The organizers for the recall of Paul Scott (R-Grand Blanc) collected 12,200 signatures in only 13 days. The petitions, 2,115 pages worth, were submitted to the Bureau of Elections in the Secretary of State’s (SOS) office in Lansing August 8th. 9,604 valid signatures are needed. Scott is appealing the approval of the petition language and contends the collected signatures are invalid because of it. The SOS accepted the petitions anyway and Scott is filing an appeal with the Court of Appeals. Because he is the chair of the House Education Committee, his recall is seen as key to reversing or at least halting much of the anti-union legislative garbage happening in Michigan and a prime target for the MEA.

The effort to recall Rep. Nancy Jenkins (R-Clayton) was dealt a demoralizing blow when, due to a medical emergency, collected petitions were at a hospital in Ohio and not delivered on time to get on the November ballot.

In an unbelievable twist, Rep. Nancy Jenkins (R-Clayton) will not be up for recall on the November ballot because of a car crash, MIRS reports.

Organizers of the recall against the Lenawee County House member said on Thursday they had more than the 7,317 required signatures.

However, the man who was supposed to deliver the signatures to the Secretary of State’s office had a family member involved in a car crash, MIRS reports. A recall campaign spokesman said he rushed to a Toledo hospital, not realizing he had the petitions in his car.

That meant that the campaign missed the 5 p.m. deadline to turn them into the SOS office in Lansing in order to get Jenkins’ recall on the November ballot. Republican Secretary of State Ruth Johnson’s office turned down a request for an extension.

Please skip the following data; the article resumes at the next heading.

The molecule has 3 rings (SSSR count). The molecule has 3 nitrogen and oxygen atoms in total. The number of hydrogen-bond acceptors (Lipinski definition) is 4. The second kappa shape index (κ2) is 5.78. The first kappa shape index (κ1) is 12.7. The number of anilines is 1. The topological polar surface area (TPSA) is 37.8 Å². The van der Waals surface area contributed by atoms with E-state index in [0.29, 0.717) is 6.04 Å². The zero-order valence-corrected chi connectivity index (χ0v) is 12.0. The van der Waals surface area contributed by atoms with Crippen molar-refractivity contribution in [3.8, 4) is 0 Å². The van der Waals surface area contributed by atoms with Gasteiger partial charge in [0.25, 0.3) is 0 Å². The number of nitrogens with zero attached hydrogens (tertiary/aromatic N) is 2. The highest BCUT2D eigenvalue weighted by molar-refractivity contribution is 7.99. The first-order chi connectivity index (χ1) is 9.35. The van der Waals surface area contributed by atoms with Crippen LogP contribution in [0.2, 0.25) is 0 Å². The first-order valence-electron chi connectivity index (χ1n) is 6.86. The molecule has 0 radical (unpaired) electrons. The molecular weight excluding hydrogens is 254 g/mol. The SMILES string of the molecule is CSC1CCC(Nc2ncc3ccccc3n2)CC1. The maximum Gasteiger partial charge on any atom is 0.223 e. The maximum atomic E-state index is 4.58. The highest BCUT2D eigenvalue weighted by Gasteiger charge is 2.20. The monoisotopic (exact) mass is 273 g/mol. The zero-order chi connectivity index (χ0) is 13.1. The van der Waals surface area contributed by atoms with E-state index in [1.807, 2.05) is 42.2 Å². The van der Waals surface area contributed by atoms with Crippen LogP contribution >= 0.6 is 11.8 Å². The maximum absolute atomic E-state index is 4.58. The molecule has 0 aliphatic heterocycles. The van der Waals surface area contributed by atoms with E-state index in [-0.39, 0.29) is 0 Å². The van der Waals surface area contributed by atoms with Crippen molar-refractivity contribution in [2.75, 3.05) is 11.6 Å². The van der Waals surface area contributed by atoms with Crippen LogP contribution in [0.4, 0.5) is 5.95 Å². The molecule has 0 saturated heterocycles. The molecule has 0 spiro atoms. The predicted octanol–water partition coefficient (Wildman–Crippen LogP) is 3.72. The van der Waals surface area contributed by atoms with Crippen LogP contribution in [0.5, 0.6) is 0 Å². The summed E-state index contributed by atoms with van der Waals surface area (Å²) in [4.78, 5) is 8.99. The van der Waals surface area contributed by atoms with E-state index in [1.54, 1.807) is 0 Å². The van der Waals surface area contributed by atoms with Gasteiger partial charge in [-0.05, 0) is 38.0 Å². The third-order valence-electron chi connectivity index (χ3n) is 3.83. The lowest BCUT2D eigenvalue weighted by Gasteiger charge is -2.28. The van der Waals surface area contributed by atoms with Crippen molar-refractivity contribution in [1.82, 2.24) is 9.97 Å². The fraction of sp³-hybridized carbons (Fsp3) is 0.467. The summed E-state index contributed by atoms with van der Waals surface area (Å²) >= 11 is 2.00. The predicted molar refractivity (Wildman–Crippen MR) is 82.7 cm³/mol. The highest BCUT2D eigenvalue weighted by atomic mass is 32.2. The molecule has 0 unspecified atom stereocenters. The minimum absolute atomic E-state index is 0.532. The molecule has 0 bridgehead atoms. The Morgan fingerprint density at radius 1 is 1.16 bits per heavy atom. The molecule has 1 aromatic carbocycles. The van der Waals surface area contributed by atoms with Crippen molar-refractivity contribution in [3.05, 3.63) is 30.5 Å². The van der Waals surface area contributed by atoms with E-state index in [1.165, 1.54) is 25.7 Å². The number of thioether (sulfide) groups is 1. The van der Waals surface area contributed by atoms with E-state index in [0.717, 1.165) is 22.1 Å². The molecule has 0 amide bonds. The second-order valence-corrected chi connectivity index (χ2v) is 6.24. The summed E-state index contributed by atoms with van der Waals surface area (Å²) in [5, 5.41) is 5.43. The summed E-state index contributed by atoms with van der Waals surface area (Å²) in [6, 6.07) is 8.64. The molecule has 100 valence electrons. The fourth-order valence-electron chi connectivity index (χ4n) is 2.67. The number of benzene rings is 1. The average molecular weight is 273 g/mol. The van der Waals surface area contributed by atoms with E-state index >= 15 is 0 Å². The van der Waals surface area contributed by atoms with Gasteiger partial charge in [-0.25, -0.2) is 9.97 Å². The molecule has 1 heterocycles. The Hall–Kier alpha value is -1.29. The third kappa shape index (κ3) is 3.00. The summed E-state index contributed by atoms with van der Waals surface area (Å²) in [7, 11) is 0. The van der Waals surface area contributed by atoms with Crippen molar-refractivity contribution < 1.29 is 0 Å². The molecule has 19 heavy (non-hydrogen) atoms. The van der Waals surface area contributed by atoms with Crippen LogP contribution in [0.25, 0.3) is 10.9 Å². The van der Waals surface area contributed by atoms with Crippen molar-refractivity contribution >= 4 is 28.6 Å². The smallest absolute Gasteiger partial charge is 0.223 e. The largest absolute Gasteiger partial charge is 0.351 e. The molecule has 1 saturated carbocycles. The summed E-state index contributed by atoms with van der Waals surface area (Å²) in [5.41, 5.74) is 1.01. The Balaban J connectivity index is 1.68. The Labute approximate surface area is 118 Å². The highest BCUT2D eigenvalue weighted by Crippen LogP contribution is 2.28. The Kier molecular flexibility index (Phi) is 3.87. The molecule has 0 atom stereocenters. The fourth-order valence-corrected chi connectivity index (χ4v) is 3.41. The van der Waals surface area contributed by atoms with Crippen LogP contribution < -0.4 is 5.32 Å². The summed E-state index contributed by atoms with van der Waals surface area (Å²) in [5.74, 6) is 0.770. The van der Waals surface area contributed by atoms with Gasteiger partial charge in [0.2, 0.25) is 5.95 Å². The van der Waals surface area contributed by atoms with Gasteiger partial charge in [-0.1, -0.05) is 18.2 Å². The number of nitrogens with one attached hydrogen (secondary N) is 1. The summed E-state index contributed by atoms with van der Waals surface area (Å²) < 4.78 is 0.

Here are some of the other recall efforts still underway in one form or another:

  • Pat Somerville (23rd House District)
  • Anthony Forlini (24th House District)
  • Jeff Farrington (30th House District)
  • Andrea LaFontaine (32nd House District)
  • Brad Jacobsen (46th House District)
  • Rick Olson (55th House District)
  • Dale Zorn (56th House District)
  • House Speaker Jase Bolger (63rd House District)
  • Mike Shirkey (65th House District)
  • Al Pscholka (79th House District)
  • Kurt Damrow (84th House District)
  • Joel Johnson (97th House District)
  • Kevin Cotter (99th House District)
  • Phil Potvin (101st House District)
  • John Pappageorge (13th Senate District)
  • Senate Majority Leader Randy Richardville (17th Senate District)
  • Mike Nofs (19th Senate District)
  • John Proos (21st Senate District)
  • Mike Green (31st Senate District)
  • Judy Emmons (33rd Senate District)
  • Darwin Booher (35th Senate District)
  • John Moolenaar (36th Senate District)
  • Howard Walker (37th Senate District)
  • Tom Casperson (38th Senate District)

For details on each of these recall efforts, go to FireRickSnyder.org.

We have work to do, people. It’s time to get involved. You can start by donating some pocket change to the effort to recall Rick Snyder. You can do so HERE.

Then, go HERE and sign up to volunteer. Wisconsin is showing us how it’s done. Now it’s time to get it done.

For more information and updates, visit FireRickSnyder.org.